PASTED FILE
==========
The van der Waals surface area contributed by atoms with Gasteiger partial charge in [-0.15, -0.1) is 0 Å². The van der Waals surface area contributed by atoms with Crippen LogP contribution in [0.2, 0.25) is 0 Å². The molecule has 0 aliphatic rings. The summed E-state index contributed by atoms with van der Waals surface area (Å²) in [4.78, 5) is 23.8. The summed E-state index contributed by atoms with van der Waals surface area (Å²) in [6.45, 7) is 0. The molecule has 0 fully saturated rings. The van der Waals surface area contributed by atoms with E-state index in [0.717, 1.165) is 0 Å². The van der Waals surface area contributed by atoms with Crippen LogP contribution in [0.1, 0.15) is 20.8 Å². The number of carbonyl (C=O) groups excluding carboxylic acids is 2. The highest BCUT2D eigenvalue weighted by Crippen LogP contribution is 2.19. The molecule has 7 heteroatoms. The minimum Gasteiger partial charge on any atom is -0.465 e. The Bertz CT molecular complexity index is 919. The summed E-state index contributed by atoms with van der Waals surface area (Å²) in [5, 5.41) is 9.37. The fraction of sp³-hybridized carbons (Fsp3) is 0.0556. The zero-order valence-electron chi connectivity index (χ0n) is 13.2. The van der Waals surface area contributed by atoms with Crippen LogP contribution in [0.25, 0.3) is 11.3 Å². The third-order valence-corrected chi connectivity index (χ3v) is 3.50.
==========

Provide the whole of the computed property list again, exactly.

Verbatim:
The van der Waals surface area contributed by atoms with Gasteiger partial charge in [-0.15, -0.1) is 0 Å². The van der Waals surface area contributed by atoms with Crippen LogP contribution in [0.2, 0.25) is 0 Å². The molecule has 0 aliphatic rings. The summed E-state index contributed by atoms with van der Waals surface area (Å²) in [4.78, 5) is 23.8. The summed E-state index contributed by atoms with van der Waals surface area (Å²) in [6.45, 7) is 0. The molecule has 0 fully saturated rings. The van der Waals surface area contributed by atoms with E-state index in [0.717, 1.165) is 0 Å². The van der Waals surface area contributed by atoms with Crippen LogP contribution in [0.1, 0.15) is 20.8 Å². The number of carbonyl (C=O) groups excluding carboxylic acids is 2. The highest BCUT2D eigenvalue weighted by Crippen LogP contribution is 2.19. The molecule has 7 heteroatoms. The minimum Gasteiger partial charge on any atom is -0.465 e. The Bertz CT molecular complexity index is 919. The summed E-state index contributed by atoms with van der Waals surface area (Å²) in [5, 5.41) is 9.37. The fraction of sp³-hybridized carbons (Fsp3) is 0.0556. The zero-order valence-electron chi connectivity index (χ0n) is 13.2. The van der Waals surface area contributed by atoms with Crippen LogP contribution in [0.25, 0.3) is 11.3 Å². The third-order valence-corrected chi connectivity index (χ3v) is 3.50.